We just moved to a new suite @ work today, and the “trauma” of the change has made me a little more braindead than usual, so I’ve focused myself on dissecting a few commands (one necessitated by my work to-do list, one not). Starting with the latter here.
Two points that I definitely will expand on later:
- I have a great interest in being a unix / command line power user, but at the same time I’m not going to replace my recreational reading with my copy of Unix Power Tools (O’Reilly). So I try to pick up the little bits that emerge from the noise (I probably over-filter) that are appropriate to my skill level and what I’m working on at the time, and try to commit them to memory by way of understanding them completely (or as best as you can understand “this symbol means [insert meaning here]“).
- My text editor of choice is vim. Why? Because when I had to choose a text editor, my (now ex) boyfriend was using it, and I didn’t want to learn them both (vim / emacs). Yeah, so much for puffing out my chest and defending vim’s superiority – the so-called holy war (and as emerges in other technologies) is kind of silly.
- Going off of (2), I’ve come to believe that allegiance to any one utility / tool / language / etc as programmers and technophiles are wont to do is misleading. My experience is not that “x rules for this list of reasons and is better than y and z for these reasons”, which you get in pretty much any introduction to a technology or language, but rather “Everything sucks for its own reasons.” And you choose what sucks in the least annoying ways. I think this probably speaks to my personality more than anything.
Anyhow, one of my recent discoveries on Twitter is commandlinefu, which aggregates command line tricks from its varied followers. You can also find the commands at their website, which is a bit easier to deal with than the twitter format if you aren’t in the mood for streaming command line goodness. I honestly filter a lot of it as noise, but occasionally something jumps out that doesn’t look like it will totally derail me (as too much of a lesson in itself instead of an enhancement), and today it was this: “open the last file you edited in vim”. I tend to re-open files a lot, either because I’ve forgotten to use :sh or simply because I forgot an extra detail, so it seemed worth digging into.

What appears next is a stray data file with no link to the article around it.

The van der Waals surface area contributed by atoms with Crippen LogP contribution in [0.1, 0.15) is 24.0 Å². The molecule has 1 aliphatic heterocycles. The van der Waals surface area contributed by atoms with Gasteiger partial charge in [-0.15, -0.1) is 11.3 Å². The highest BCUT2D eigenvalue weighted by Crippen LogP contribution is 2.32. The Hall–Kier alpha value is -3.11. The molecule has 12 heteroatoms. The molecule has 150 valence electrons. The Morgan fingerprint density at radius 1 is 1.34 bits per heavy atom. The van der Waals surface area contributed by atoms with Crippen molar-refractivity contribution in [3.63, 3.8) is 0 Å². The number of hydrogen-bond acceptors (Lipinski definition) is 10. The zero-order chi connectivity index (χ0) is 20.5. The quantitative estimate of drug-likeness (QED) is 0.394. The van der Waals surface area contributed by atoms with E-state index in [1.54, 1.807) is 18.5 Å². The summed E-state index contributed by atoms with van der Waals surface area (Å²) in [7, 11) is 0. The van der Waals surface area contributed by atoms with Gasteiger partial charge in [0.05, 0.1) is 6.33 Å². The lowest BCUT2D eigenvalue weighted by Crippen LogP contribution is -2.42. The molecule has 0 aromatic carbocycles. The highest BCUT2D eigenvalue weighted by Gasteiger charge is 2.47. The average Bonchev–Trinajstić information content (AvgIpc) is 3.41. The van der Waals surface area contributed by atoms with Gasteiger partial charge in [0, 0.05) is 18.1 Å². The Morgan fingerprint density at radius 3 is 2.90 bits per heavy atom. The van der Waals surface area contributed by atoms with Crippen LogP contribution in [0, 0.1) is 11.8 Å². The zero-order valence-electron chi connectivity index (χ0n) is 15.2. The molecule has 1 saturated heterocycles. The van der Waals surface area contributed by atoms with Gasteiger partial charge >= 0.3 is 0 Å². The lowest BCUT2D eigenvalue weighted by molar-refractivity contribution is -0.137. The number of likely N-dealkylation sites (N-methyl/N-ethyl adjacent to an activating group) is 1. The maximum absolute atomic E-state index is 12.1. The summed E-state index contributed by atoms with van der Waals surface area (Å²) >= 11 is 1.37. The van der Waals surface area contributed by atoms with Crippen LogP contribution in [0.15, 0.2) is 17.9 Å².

My interest in using this as a (baby) step towards power userness was making sure I also understood every component of it, which is the slightly trickier part. A little digging around, though, and I’ve learned some things about vim that I didn’t know before while picking up a handy shortcut.
Here’s the command as presented on commandlinefu:
alias lvim="vim -c \"normal '0\""
I was specifically interested in the command itself and not the alias:
vim -c \"normal '0\"
The backquotes are because this alias would go in a .bashrc or .aliases type file, so if you were running this sans an alias on the command line, you wouldn’t need to escape the quotes and it would be:
vim -c "normal '0"
Breaking this down. The -c option in vim tells the program to execute a command after the first file is read. In this case, the command is “normal ’0″. The quotes are required because this command contains a space.
“normal” was harder to grab. Try searching “vim normal command” and you’ll have to sift through a lot of results about vim’s “Normal Mode”, which is related but not quite what I was looking for (I wanted confirmation of what the command was doing, not an assumption). I finally found a description of this command here: various commands reference (search the page for “normal”). The command means “execute normal mode commands”; i.e. the myriad commands you can run from the default normal mode in vim.
The normal mode command we’re running is ’0. This refers to a register that’s stored in .viminfo, a file that typically lives in your home dir with your .vimrc and the ’0 value is written to it every time you exit vim or run the :wviminfo command. ’0 corresponds to the file you have opened and the character you’re at when .viminfo is written. In other words, the exact place you were located when you last exited vim. If you look at the starting vim documentation, this is documented really nicely, right down to its usage in the command / alias that made its way to commandlinefu.
Too detailed for you? Pleasantly detailed? I’m curious – I feel like I rarely see stuff broken down like this, and for me it’s really satisfying to be able to understand what’s going on from beginning to end, even if I end up using an alias from here on out. I even pried open my .viminfo file and had a look at the registers. Extremely satisfying.
Next, a slightly hairier beast – patching a particular file in git (as someone who is a novice in git, and has never used the patch application.